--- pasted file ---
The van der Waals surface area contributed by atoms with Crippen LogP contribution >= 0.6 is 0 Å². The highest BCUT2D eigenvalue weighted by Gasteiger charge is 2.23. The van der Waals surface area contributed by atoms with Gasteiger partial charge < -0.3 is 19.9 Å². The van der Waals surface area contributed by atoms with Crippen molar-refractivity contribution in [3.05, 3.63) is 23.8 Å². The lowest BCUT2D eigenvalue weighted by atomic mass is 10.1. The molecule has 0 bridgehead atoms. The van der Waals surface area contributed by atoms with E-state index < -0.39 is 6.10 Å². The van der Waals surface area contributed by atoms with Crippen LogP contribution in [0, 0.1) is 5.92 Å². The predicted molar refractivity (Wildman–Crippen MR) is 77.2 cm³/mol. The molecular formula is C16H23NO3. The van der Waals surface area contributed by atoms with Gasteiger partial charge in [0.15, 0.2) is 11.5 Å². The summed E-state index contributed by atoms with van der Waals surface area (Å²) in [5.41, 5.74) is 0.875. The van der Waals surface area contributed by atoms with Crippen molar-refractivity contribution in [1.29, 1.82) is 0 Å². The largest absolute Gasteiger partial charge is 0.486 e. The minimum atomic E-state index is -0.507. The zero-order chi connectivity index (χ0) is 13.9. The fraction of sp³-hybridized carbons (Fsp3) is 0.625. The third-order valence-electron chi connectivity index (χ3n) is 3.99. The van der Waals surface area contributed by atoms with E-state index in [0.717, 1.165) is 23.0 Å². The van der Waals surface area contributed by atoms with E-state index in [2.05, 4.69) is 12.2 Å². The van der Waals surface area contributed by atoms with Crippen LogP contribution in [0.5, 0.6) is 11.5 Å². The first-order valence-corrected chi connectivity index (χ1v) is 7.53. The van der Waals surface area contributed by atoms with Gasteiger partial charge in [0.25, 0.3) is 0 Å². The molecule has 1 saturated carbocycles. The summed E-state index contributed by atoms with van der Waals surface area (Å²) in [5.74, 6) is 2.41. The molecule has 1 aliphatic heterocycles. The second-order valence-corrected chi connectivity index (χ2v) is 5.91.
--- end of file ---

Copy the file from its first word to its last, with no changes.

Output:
The van der Waals surface area contributed by atoms with Crippen LogP contribution >= 0.6 is 0 Å². The highest BCUT2D eigenvalue weighted by Gasteiger charge is 2.23. The van der Waals surface area contributed by atoms with Gasteiger partial charge < -0.3 is 19.9 Å². The van der Waals surface area contributed by atoms with Crippen molar-refractivity contribution in [3.05, 3.63) is 23.8 Å². The lowest BCUT2D eigenvalue weighted by atomic mass is 10.1. The molecule has 0 bridgehead atoms. The van der Waals surface area contributed by atoms with E-state index < -0.39 is 6.10 Å². The van der Waals surface area contributed by atoms with Crippen LogP contribution in [0, 0.1) is 5.92 Å². The predicted molar refractivity (Wildman–Crippen MR) is 77.2 cm³/mol. The molecular formula is C16H23NO3. The van der Waals surface area contributed by atoms with Gasteiger partial charge in [0.15, 0.2) is 11.5 Å². The summed E-state index contributed by atoms with van der Waals surface area (Å²) in [5.41, 5.74) is 0.875. The van der Waals surface area contributed by atoms with Crippen molar-refractivity contribution in [1.29, 1.82) is 0 Å². The largest absolute Gasteiger partial charge is 0.486 e. The minimum atomic E-state index is -0.507. The zero-order chi connectivity index (χ0) is 13.9. The fraction of sp³-hybridized carbons (Fsp3) is 0.625. The third-order valence-electron chi connectivity index (χ3n) is 3.99. The van der Waals surface area contributed by atoms with E-state index in [0.717, 1.165) is 23.0 Å². The van der Waals surface area contributed by atoms with E-state index in [2.05, 4.69) is 12.2 Å². The van der Waals surface area contributed by atoms with Crippen LogP contribution in [0.5, 0.6) is 11.5 Å². The first-order valence-corrected chi connectivity index (χ1v) is 7.53. The van der Waals surface area contributed by atoms with Gasteiger partial charge in [0.25, 0.3) is 0 Å². The molecule has 1 saturated carbocycles. The summed E-state index contributed by atoms with van der Waals surface area (Å²) in [5.74, 6) is 2.41. The molecule has 1 aliphatic heterocycles. The second-order valence-corrected chi connectivity index (χ2v) is 5.91.